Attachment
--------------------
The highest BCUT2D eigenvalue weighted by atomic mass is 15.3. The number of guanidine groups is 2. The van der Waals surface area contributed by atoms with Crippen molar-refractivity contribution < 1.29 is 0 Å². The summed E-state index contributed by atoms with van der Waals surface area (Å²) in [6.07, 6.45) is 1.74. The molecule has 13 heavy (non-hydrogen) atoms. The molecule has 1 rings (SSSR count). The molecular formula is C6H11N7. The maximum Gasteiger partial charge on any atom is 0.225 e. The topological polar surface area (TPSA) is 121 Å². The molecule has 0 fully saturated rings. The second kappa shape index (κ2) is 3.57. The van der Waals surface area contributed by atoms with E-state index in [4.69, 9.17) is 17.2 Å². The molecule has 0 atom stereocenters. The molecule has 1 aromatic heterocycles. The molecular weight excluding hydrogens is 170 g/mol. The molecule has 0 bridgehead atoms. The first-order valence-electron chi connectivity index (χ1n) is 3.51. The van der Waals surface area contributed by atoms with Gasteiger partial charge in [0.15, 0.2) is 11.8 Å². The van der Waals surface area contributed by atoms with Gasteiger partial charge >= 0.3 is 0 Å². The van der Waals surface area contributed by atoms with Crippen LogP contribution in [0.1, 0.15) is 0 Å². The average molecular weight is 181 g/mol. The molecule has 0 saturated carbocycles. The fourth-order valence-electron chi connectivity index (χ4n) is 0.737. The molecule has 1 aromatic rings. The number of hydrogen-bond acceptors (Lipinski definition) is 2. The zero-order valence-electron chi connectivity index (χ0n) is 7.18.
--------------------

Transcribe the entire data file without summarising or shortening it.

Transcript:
The highest BCUT2D eigenvalue weighted by atomic mass is 15.3. The number of guanidine groups is 2. The van der Waals surface area contributed by atoms with Crippen molar-refractivity contribution < 1.29 is 0 Å². The summed E-state index contributed by atoms with van der Waals surface area (Å²) in [6.07, 6.45) is 1.74. The molecule has 13 heavy (non-hydrogen) atoms. The molecule has 1 rings (SSSR count). The molecular formula is C6H11N7. The maximum Gasteiger partial charge on any atom is 0.225 e. The topological polar surface area (TPSA) is 121 Å². The molecule has 0 fully saturated rings. The second kappa shape index (κ2) is 3.57. The van der Waals surface area contributed by atoms with E-state index in [4.69, 9.17) is 17.2 Å². The molecule has 0 atom stereocenters. The molecule has 1 aromatic heterocycles. The molecular weight excluding hydrogens is 170 g/mol. The molecule has 0 bridgehead atoms. The first-order valence-electron chi connectivity index (χ1n) is 3.51. The van der Waals surface area contributed by atoms with Gasteiger partial charge in [0.15, 0.2) is 11.8 Å². The van der Waals surface area contributed by atoms with Gasteiger partial charge >= 0.3 is 0 Å². The van der Waals surface area contributed by atoms with Crippen LogP contribution in [0.1, 0.15) is 0 Å². The average molecular weight is 181 g/mol. The molecule has 0 saturated carbocycles. The fourth-order valence-electron chi connectivity index (χ4n) is 0.737. The molecule has 1 aromatic rings. The number of hydrogen-bond acceptors (Lipinski definition) is 2. The zero-order valence-electron chi connectivity index (χ0n) is 7.18.